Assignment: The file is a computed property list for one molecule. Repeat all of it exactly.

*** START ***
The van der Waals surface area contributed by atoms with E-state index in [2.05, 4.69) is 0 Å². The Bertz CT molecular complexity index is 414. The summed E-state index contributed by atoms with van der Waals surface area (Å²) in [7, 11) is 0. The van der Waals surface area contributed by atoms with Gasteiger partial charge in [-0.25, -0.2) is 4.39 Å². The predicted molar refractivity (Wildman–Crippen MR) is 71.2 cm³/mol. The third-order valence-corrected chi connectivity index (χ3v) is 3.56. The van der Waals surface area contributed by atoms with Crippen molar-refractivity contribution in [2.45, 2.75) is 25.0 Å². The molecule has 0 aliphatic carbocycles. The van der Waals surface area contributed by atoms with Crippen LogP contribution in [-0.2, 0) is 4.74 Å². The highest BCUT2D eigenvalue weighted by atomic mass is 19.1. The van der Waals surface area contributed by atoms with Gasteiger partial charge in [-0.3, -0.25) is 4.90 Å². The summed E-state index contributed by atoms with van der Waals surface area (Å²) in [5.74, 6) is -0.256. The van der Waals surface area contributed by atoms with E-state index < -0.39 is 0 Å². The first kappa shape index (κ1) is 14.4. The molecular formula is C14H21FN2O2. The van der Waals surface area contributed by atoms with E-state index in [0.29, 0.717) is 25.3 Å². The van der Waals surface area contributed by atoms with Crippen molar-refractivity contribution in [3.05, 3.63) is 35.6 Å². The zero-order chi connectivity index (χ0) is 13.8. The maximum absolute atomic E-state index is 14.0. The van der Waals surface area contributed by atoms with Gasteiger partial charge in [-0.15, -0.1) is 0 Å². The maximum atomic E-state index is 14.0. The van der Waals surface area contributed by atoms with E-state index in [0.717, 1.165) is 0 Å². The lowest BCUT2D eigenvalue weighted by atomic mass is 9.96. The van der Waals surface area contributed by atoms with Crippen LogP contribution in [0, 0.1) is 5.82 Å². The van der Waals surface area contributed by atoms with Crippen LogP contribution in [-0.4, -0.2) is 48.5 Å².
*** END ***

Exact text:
The van der Waals surface area contributed by atoms with E-state index in [2.05, 4.69) is 0 Å². The Bertz CT molecular complexity index is 414. The summed E-state index contributed by atoms with van der Waals surface area (Å²) in [7, 11) is 0. The van der Waals surface area contributed by atoms with Gasteiger partial charge in [-0.25, -0.2) is 4.39 Å². The predicted molar refractivity (Wildman–Crippen MR) is 71.2 cm³/mol. The third-order valence-corrected chi connectivity index (χ3v) is 3.56. The van der Waals surface area contributed by atoms with Crippen molar-refractivity contribution in [2.45, 2.75) is 25.0 Å². The molecule has 0 aliphatic carbocycles. The van der Waals surface area contributed by atoms with Crippen LogP contribution in [-0.2, 0) is 4.74 Å². The highest BCUT2D eigenvalue weighted by atomic mass is 19.1. The van der Waals surface area contributed by atoms with Gasteiger partial charge in [-0.3, -0.25) is 4.90 Å². The summed E-state index contributed by atoms with van der Waals surface area (Å²) in [5.74, 6) is -0.256. The van der Waals surface area contributed by atoms with E-state index < -0.39 is 0 Å². The first kappa shape index (κ1) is 14.4. The molecular formula is C14H21FN2O2. The van der Waals surface area contributed by atoms with E-state index in [0.29, 0.717) is 25.3 Å². The van der Waals surface area contributed by atoms with Crippen molar-refractivity contribution in [3.05, 3.63) is 35.6 Å². The zero-order chi connectivity index (χ0) is 13.8. The maximum absolute atomic E-state index is 14.0. The van der Waals surface area contributed by atoms with Gasteiger partial charge in [-0.15, -0.1) is 0 Å². The maximum atomic E-state index is 14.0. The van der Waals surface area contributed by atoms with E-state index in [0.717, 1.165) is 0 Å². The lowest BCUT2D eigenvalue weighted by atomic mass is 9.96. The van der Waals surface area contributed by atoms with Crippen LogP contribution in [0, 0.1) is 5.82 Å². The van der Waals surface area contributed by atoms with Crippen LogP contribution in [-0.4, -0.2) is 48.5 Å².